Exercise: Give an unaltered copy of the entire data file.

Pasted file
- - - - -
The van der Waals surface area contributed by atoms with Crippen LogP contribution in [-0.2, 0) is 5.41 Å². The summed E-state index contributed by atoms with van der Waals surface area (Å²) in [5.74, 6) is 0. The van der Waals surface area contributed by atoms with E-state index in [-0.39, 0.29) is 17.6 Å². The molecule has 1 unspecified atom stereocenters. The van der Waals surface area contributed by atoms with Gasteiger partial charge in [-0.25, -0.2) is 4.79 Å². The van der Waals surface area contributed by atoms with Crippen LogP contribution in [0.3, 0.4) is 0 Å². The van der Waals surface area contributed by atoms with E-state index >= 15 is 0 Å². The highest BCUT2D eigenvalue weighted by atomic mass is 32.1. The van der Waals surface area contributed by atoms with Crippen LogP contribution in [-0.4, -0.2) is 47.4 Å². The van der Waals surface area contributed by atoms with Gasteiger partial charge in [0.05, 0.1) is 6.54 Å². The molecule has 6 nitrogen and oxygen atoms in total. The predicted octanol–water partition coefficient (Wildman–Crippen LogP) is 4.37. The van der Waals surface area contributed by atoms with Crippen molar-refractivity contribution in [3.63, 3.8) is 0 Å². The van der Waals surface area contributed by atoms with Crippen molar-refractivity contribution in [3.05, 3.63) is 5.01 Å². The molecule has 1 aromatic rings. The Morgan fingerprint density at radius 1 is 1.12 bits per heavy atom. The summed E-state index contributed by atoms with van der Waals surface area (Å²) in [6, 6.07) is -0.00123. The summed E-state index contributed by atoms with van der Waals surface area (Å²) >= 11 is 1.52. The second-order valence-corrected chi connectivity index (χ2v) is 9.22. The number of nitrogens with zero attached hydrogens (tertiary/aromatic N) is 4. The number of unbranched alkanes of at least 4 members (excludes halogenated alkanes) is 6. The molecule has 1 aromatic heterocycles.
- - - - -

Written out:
The van der Waals surface area contributed by atoms with Crippen LogP contribution in [-0.2, 0) is 5.41 Å². The summed E-state index contributed by atoms with van der Waals surface area (Å²) in [5.74, 6) is 0. The van der Waals surface area contributed by atoms with E-state index in [-0.39, 0.29) is 17.6 Å². The molecule has 1 unspecified atom stereocenters. The van der Waals surface area contributed by atoms with Gasteiger partial charge in [-0.25, -0.2) is 4.79 Å². The van der Waals surface area contributed by atoms with Crippen LogP contribution in [0.3, 0.4) is 0 Å². The van der Waals surface area contributed by atoms with E-state index >= 15 is 0 Å². The highest BCUT2D eigenvalue weighted by atomic mass is 32.1. The van der Waals surface area contributed by atoms with Crippen LogP contribution in [-0.4, -0.2) is 47.4 Å². The van der Waals surface area contributed by atoms with Gasteiger partial charge in [0.05, 0.1) is 6.54 Å². The molecule has 6 nitrogen and oxygen atoms in total. The predicted octanol–water partition coefficient (Wildman–Crippen LogP) is 4.37. The van der Waals surface area contributed by atoms with Crippen molar-refractivity contribution in [3.63, 3.8) is 0 Å². The van der Waals surface area contributed by atoms with Crippen molar-refractivity contribution in [3.05, 3.63) is 5.01 Å². The molecule has 1 aromatic rings. The Morgan fingerprint density at radius 1 is 1.12 bits per heavy atom. The summed E-state index contributed by atoms with van der Waals surface area (Å²) in [6, 6.07) is -0.00123. The summed E-state index contributed by atoms with van der Waals surface area (Å²) >= 11 is 1.52. The second-order valence-corrected chi connectivity index (χ2v) is 9.22. The number of nitrogens with zero attached hydrogens (tertiary/aromatic N) is 4. The number of unbranched alkanes of at least 4 members (excludes halogenated alkanes) is 6. The molecule has 1 aromatic heterocycles.